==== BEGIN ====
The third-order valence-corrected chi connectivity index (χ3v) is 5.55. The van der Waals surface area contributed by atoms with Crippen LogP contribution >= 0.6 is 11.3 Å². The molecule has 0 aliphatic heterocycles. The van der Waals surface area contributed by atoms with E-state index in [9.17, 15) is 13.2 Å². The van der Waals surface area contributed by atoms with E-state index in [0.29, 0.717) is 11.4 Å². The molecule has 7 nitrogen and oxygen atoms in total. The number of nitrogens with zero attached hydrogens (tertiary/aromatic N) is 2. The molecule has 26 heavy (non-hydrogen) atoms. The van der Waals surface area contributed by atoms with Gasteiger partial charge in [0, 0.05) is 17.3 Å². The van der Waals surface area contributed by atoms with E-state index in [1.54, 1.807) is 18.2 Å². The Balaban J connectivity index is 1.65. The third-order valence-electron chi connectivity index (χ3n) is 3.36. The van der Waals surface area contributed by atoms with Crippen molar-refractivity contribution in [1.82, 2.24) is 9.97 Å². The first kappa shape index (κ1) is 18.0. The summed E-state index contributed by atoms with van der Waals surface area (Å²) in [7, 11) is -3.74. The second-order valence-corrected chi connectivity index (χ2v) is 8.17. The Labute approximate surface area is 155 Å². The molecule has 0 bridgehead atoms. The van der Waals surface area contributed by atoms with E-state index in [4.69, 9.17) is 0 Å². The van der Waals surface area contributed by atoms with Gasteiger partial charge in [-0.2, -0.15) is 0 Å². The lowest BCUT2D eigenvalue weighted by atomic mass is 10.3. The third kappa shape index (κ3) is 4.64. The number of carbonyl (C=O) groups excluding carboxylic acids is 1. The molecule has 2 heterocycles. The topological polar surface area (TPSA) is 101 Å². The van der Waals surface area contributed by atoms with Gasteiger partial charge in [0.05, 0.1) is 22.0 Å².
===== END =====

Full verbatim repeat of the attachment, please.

The third-order valence-corrected chi connectivity index (χ3v) is 5.55. The van der Waals surface area contributed by atoms with Crippen LogP contribution >= 0.6 is 11.3 Å². The molecule has 0 aliphatic heterocycles. The van der Waals surface area contributed by atoms with E-state index in [9.17, 15) is 13.2 Å². The van der Waals surface area contributed by atoms with E-state index in [0.29, 0.717) is 11.4 Å². The molecule has 7 nitrogen and oxygen atoms in total. The number of nitrogens with zero attached hydrogens (tertiary/aromatic N) is 2. The molecule has 26 heavy (non-hydrogen) atoms. The van der Waals surface area contributed by atoms with Gasteiger partial charge in [0, 0.05) is 17.3 Å². The van der Waals surface area contributed by atoms with E-state index in [1.54, 1.807) is 18.2 Å². The Balaban J connectivity index is 1.65. The third-order valence-electron chi connectivity index (χ3n) is 3.36. The van der Waals surface area contributed by atoms with Crippen molar-refractivity contribution in [1.82, 2.24) is 9.97 Å². The first kappa shape index (κ1) is 18.0. The summed E-state index contributed by atoms with van der Waals surface area (Å²) in [7, 11) is -3.74. The second-order valence-corrected chi connectivity index (χ2v) is 8.17. The Labute approximate surface area is 155 Å². The molecule has 0 bridgehead atoms. The van der Waals surface area contributed by atoms with E-state index in [4.69, 9.17) is 0 Å². The van der Waals surface area contributed by atoms with Gasteiger partial charge in [-0.2, -0.15) is 0 Å². The lowest BCUT2D eigenvalue weighted by atomic mass is 10.3. The third kappa shape index (κ3) is 4.64. The number of carbonyl (C=O) groups excluding carboxylic acids is 1. The molecule has 2 heterocycles. The topological polar surface area (TPSA) is 101 Å². The van der Waals surface area contributed by atoms with Gasteiger partial charge in [0.05, 0.1) is 22.0 Å².